Eskom’s nuclear war

Eskom is at war with French contractor Framatome following several serious and costly blunders which delayed the critical Koeberg Nuclear Power Station life extension project.

Koeberg has two generating units capable of producing 920 MW each, roughly equivalent to one stage of load-shedding per generating unit.

The nuclear power station’s operating licence expires in July 2024, after which it must close unless the plant has been refurbished and relicensed.

The steam generator replacement on Unit 1 was initially supposed to occur between February and June 2021. The replacement of Unit 2 was set to occur between January and May 2022.

However, both projects were delayed to 2023. Koeberg’s Unit 1 has been down since December 2022 for maintenance, refuelling, and refurbishment.

The first unit is still months away from coming back online, and Koeberg’s Unit 2 is expected to go offline in September.

Electricity Minister Kgosientsho Ramokgopa is concerned that the refurbishment is behind schedule and that there might be an overlap where both Koeberg’s units are down simultaneously.

Last week, Eskom’s chief nuclear officer Keith Featherstone assured the media there would be no overlap between the outages of Koeberg’s two units.

Featherstone said Koeberg Unit 1, set to return to service after six months, will only be operational by 3 November.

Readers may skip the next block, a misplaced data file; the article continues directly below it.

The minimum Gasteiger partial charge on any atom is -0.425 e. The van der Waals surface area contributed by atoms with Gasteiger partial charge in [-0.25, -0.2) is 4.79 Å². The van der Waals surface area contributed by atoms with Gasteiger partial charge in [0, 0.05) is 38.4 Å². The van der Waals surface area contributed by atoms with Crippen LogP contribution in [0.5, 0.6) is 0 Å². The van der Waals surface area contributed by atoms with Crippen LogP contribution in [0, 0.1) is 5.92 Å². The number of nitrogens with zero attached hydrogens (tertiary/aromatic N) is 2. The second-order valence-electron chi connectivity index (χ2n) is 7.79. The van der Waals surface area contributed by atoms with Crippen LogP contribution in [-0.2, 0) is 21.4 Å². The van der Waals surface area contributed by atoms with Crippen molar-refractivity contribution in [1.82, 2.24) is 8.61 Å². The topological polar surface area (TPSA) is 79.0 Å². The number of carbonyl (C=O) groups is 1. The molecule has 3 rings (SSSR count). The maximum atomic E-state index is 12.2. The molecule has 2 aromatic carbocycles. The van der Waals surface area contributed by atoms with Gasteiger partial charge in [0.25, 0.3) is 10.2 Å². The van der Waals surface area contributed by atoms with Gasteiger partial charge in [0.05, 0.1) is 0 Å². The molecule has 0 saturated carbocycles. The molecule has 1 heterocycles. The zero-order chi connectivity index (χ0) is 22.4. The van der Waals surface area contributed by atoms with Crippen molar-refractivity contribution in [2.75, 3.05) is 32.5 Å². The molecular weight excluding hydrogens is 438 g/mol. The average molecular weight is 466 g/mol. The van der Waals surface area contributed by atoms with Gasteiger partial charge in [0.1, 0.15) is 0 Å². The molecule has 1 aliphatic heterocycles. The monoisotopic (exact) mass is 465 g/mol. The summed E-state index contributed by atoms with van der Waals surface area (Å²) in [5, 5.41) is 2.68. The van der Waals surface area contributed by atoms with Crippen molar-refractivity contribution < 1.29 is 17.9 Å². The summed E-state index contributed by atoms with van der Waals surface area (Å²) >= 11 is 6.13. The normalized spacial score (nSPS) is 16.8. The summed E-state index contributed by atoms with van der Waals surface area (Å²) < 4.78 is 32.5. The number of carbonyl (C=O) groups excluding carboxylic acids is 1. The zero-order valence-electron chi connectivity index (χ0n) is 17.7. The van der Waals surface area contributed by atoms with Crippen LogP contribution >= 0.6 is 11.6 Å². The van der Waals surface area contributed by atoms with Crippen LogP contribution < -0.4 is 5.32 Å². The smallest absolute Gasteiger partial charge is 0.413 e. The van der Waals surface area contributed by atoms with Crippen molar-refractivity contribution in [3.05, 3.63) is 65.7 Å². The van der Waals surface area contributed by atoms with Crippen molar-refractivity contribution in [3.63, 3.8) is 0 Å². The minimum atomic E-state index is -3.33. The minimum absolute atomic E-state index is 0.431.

The refurbishment of Koeberg Unit 2 has been pushed back to 7 November 2023 to avoid both units being offline simultaneously.

Featherstone blamed an unrealistic original time frame for the delays in bringing Koeberg Unit 1 back online.

He said they were overly optimistic about what they could achieve and should have given themselves much more time for this project.

Eskom at war with its French partner Framatome

City Press reported that Eskom is engaged in “a war” with French contractor Framatome for poor work and costly blunders which caused the delays.

The newspaper reported that casting Koeberg’s six generators in France was a disaster. Eskom reportedly had to fly the generators to China, where a “partner” would fix them.

Rapport reported that due to their 320-tonne weight, they had to be carried on six expensive flights using Russian Antonov cargo planes.

However, after they arrived in China, it quickly became clear that the generators were unusable. Production had to start from the beginning.

As a result of significant delays, Framatome incurred the maximum project fines and is now losing money on the project.

However, Eskom is not without blame. For example, Eskom did not complete a storage facility for the old generators before the project started.

The project also faced numerous other problems, including issues with a polar crane, mechanical problems with a control rod, and regular unit trips.

Featherstone blamed the project delay on “unanticipated” obstacles and issues with integrating a local workforce for the project.

It is impossible to replace contractors at this stage, even though the relationship between Eskom and Framatome has soured.

Citing several sources, City Press reported that “the situation has become a game of claims and counterclaims between Eskom and Framatome”.


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